1934 – The Commissioner promoted Constable #7576 Edwin Tutin to Lance Corporal in recognition of his conspicuous courage and tenacity of purpose, for his role in apprehending two men in Ottawa who had stole Senator Murphy’s car. Daniel Nigra and Maynard Richardson stole the car and then held up Blairs Drug store and made off with cigarettes and $50. Constable Tutin was patrolling the Island Parkway on his police motorcycle, when he recognized the stolen car approaching him at a high speed. When he began to follow the suspects rolled down the rear window and began shooting at him, one bullet grazed his left breast pocket and passed between his arm and left side. Constable Tutin then drew his revolver and fired at the fleeing vehicles rear tires hitting one and rendering the tire flat. The suspects then bolted from the stolen car and fled into the woods. Ottawa Police later captured them.

Tuntin continued to serve and was eventually promoted to Sergeant Major and served with the Provost Corps in Europe during the Second World War.

1943 – Prime Minister Mackenzie King welcomes English Prime Minister Winston Churchill and American President Franklin D. Roosevelt to the opening of the Quebec Conference.

1981 – Honour Roll Number 167.

Photograph of Constable

Photograph of Corporal Ole Roust Larsen (Reg.#25876) Source of photo – RCMP Quarterly).

#25876 Corporal Ole Roust Larsen was shot and killed, at Climax, Sask.

Two days before he was murdered Cpl. Ole Larsen had attended a family dispute involving Keith Sipley and his estranged wife Jamie. After a lengthy argument, an angry and distraught Sipley was removed from the home and sent on his way. Everyone assumed it was the end of the matter.

Larsen was in charge of the two-man detachment in Climax Saskatchewan, a quite rural farming community located 14 miles north of the Montana border. Two nights after the domestic dispute at approximately 11:40 pm, Keith Sipley drove by Cpl. Larsen’s home and made a number of squealing power turns in front of the house in an effort to draw attention to him. Larsen recognized the vehicle and dressed in jeans and a t-shirt got into his police car and went out to confront him. Unfortunately Larsen was unarmed. Initially Keith Sipley ignored the Larsen’s attempt to stop him as he raced through town with the patrol car’s siren and emergency lights flashing, but then he stopped suddenly in front of the local Climax Hotel.

As Larsen exited his patrol car, Sipley armed with a .22 caliber rifle, exited his vehicle and shot him several times at point blank range. Severely wounded, Cpl. Larsen staggered back to his vehicle to call for help, but the gunman calmly walked over to the wounded officer and in front of two witnesses shot him two more times.

After shooting Cpl. Larsen, Sipley returned to his car and fled towards the United States. Traveling cross-country through backfields to avoid the border crossing, in the process he damaged his vehicle’s transmission and his car broke down. Sipley then walked across the border and into a farmer’s yard, where he stole a pickup truck. Instead of simply leaving the farm unnoticed he began driving erratically around the farm yard waking the owner, Scott Anderson from his sleep. Anderson jumped in his car and began to chase after his stolen truck, and when the vehicle eventually stopped he found Sipley sitting with his head back, killed by a self-inflicted gunshot to his forehead.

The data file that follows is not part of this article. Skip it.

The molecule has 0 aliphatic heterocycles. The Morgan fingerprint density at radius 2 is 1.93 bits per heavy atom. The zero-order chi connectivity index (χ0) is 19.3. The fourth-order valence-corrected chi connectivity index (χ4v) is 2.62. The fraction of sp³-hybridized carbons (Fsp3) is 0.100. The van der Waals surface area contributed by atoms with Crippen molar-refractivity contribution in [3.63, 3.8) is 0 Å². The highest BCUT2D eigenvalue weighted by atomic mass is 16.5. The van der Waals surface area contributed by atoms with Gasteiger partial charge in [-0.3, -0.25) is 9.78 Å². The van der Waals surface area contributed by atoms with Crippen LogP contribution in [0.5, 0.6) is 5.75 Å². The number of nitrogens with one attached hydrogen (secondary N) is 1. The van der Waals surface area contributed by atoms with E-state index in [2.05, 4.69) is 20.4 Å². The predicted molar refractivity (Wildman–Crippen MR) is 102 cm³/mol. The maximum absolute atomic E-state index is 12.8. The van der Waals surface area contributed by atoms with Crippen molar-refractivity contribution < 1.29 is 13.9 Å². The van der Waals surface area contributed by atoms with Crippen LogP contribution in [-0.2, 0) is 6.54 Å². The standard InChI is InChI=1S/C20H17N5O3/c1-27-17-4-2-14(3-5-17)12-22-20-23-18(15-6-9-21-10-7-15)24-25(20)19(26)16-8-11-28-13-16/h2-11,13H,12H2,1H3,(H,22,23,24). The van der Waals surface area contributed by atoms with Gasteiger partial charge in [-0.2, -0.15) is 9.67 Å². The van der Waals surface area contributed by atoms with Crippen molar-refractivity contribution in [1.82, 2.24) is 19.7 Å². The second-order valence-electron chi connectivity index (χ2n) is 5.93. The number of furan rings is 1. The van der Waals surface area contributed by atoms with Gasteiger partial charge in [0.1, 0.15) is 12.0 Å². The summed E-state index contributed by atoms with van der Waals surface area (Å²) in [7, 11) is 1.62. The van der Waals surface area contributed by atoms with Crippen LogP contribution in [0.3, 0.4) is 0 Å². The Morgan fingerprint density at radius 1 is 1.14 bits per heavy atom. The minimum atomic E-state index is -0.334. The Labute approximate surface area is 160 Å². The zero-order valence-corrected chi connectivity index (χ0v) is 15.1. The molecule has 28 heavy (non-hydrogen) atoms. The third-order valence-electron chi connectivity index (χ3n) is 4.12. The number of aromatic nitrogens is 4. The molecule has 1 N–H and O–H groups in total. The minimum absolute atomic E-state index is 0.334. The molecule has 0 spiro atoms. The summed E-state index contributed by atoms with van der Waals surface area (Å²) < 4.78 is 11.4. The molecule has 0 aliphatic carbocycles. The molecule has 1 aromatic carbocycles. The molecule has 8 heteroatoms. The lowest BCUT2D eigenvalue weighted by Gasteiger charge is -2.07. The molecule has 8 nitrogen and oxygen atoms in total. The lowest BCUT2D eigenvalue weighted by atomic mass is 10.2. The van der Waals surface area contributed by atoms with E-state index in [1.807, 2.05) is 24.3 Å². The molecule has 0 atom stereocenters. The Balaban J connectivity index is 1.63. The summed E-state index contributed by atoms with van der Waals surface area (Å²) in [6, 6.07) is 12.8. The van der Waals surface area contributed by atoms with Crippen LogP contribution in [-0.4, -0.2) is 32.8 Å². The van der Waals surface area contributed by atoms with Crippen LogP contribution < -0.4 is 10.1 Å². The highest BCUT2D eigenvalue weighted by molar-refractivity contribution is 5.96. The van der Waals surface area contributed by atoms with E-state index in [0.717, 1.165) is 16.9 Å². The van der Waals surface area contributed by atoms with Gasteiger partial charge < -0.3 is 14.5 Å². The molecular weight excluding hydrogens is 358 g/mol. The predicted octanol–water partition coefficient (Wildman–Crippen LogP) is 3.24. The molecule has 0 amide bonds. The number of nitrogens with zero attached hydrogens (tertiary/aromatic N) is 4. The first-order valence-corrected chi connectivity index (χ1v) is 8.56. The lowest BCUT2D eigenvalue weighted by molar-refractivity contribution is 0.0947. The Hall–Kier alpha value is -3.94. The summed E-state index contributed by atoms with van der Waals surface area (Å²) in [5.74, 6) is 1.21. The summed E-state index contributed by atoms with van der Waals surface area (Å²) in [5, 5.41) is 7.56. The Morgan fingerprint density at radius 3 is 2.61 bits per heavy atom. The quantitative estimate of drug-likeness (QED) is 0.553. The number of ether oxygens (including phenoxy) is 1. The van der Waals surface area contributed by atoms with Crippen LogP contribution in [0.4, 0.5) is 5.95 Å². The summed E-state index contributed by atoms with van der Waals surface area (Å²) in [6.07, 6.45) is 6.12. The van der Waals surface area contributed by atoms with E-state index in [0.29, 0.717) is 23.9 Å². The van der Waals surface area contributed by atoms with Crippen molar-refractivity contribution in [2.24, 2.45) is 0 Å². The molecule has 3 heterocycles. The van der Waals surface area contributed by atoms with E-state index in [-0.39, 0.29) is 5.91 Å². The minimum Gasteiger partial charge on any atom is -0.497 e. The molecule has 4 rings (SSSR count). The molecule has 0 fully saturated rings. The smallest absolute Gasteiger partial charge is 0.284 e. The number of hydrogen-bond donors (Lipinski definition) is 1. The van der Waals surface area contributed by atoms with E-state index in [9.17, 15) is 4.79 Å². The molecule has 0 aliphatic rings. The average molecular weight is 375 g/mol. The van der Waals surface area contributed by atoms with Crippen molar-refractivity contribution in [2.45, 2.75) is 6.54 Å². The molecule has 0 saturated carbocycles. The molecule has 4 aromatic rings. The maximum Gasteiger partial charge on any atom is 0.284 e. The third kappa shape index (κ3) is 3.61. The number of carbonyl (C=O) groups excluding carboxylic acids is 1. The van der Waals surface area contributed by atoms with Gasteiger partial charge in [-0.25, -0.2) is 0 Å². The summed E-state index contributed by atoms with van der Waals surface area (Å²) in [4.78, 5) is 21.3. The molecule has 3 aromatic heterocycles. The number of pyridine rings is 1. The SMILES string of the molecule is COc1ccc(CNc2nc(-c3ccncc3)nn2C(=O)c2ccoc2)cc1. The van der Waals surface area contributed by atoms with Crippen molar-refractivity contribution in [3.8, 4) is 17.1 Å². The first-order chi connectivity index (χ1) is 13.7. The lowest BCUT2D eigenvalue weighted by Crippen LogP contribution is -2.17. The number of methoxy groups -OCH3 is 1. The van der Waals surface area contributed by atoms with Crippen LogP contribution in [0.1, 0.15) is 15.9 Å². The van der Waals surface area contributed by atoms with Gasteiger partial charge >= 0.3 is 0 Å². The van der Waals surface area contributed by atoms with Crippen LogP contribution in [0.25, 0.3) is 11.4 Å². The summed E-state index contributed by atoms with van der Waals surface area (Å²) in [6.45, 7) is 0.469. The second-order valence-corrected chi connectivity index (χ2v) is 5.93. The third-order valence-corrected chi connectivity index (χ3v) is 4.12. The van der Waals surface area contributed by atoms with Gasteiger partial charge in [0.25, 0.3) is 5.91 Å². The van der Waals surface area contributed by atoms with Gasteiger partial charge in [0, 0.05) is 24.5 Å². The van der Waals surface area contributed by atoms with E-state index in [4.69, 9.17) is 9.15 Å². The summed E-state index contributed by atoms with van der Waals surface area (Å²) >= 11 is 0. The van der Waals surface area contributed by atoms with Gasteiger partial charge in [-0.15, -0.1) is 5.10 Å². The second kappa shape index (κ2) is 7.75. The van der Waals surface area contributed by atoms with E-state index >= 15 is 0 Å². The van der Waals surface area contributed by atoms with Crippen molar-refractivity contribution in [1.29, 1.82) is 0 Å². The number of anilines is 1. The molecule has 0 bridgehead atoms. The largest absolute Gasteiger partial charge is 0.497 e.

Before killing himself, Keith Sipley recorded a rambling message on a portable tape recorder, stating that he didn’t know why he killed the Mountie and that he wished to God it hadn’t happened.

Ole Larsen died in the local eight-bed hospital as the medivac airplane was landing to transport him to hospital in Regina.

Larsen was born in Varde, Denmark and his family had immigrated to Canada when he was 13 years old. He was raised in Galt Ontario and had joined the RCMP on July 12, 1967. He left behind his wife Lindsey and their two young daughters Kristen and Karen. Cpl. Ole Roust Larsen was buried in the RCMP cemetery in Regina with full military honours.

August 12

1883 – A large crowd cheered as the first Canadian Pacific Railway (CPR) construction train puffed into the settlement of Calgary. At the time Calgary was nothing more than a tent city whose only permanent structures were the barracks of NWMP Fort Calgary and the stores of the Hudson’s Bay and the I.G. Baker trading companies.

1979 – While working at the Cavendish PEI Summer Detachment, #33758 Constable John .M.G. Trickett, helped save the life of a swimmer. Nearby Mayfield resident, Preston Simpson was swimming in the frigid waters off of Cavendish Beach when he nearly drowned. Trickett along with some members of the public rushed to his aid and rescued him. Constable Trickett was awarded the Red Cross Life Saving Award at the 15th annual presentation at Government House in Charlottetown.